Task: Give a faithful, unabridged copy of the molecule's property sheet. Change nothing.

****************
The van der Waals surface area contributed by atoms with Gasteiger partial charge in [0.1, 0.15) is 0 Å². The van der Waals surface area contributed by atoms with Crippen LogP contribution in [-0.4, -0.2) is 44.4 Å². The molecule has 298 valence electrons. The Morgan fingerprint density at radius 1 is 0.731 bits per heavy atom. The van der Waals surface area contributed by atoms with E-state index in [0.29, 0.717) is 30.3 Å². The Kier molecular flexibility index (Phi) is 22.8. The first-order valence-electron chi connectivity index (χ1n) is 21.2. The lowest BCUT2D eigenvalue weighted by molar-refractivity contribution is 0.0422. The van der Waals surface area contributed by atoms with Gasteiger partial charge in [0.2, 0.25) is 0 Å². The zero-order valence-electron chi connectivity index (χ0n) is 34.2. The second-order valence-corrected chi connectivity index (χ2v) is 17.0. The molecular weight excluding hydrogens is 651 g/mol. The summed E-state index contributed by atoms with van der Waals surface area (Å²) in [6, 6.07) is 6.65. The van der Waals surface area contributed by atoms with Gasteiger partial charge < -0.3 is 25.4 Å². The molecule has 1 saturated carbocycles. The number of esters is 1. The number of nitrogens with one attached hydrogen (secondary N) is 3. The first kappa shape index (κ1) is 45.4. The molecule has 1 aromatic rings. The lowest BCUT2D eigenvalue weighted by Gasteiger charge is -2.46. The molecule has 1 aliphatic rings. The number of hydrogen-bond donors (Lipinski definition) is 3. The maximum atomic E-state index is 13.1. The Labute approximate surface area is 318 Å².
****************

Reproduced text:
The van der Waals surface area contributed by atoms with Gasteiger partial charge in [0.1, 0.15) is 0 Å². The van der Waals surface area contributed by atoms with Crippen LogP contribution in [-0.4, -0.2) is 44.4 Å². The molecule has 298 valence electrons. The Morgan fingerprint density at radius 1 is 0.731 bits per heavy atom. The van der Waals surface area contributed by atoms with E-state index in [0.29, 0.717) is 30.3 Å². The Kier molecular flexibility index (Phi) is 22.8. The first-order valence-electron chi connectivity index (χ1n) is 21.2. The lowest BCUT2D eigenvalue weighted by molar-refractivity contribution is 0.0422. The van der Waals surface area contributed by atoms with Gasteiger partial charge in [0.2, 0.25) is 0 Å². The zero-order valence-electron chi connectivity index (χ0n) is 34.2. The second-order valence-corrected chi connectivity index (χ2v) is 17.0. The molecular weight excluding hydrogens is 651 g/mol. The summed E-state index contributed by atoms with van der Waals surface area (Å²) in [6, 6.07) is 6.65. The van der Waals surface area contributed by atoms with Gasteiger partial charge < -0.3 is 25.4 Å². The molecule has 1 saturated carbocycles. The number of esters is 1. The number of nitrogens with one attached hydrogen (secondary N) is 3. The first kappa shape index (κ1) is 45.4. The molecule has 1 aromatic rings. The lowest BCUT2D eigenvalue weighted by Gasteiger charge is -2.46. The molecule has 1 aliphatic rings. The number of hydrogen-bond donors (Lipinski definition) is 3. The maximum atomic E-state index is 13.1. The Labute approximate surface area is 318 Å².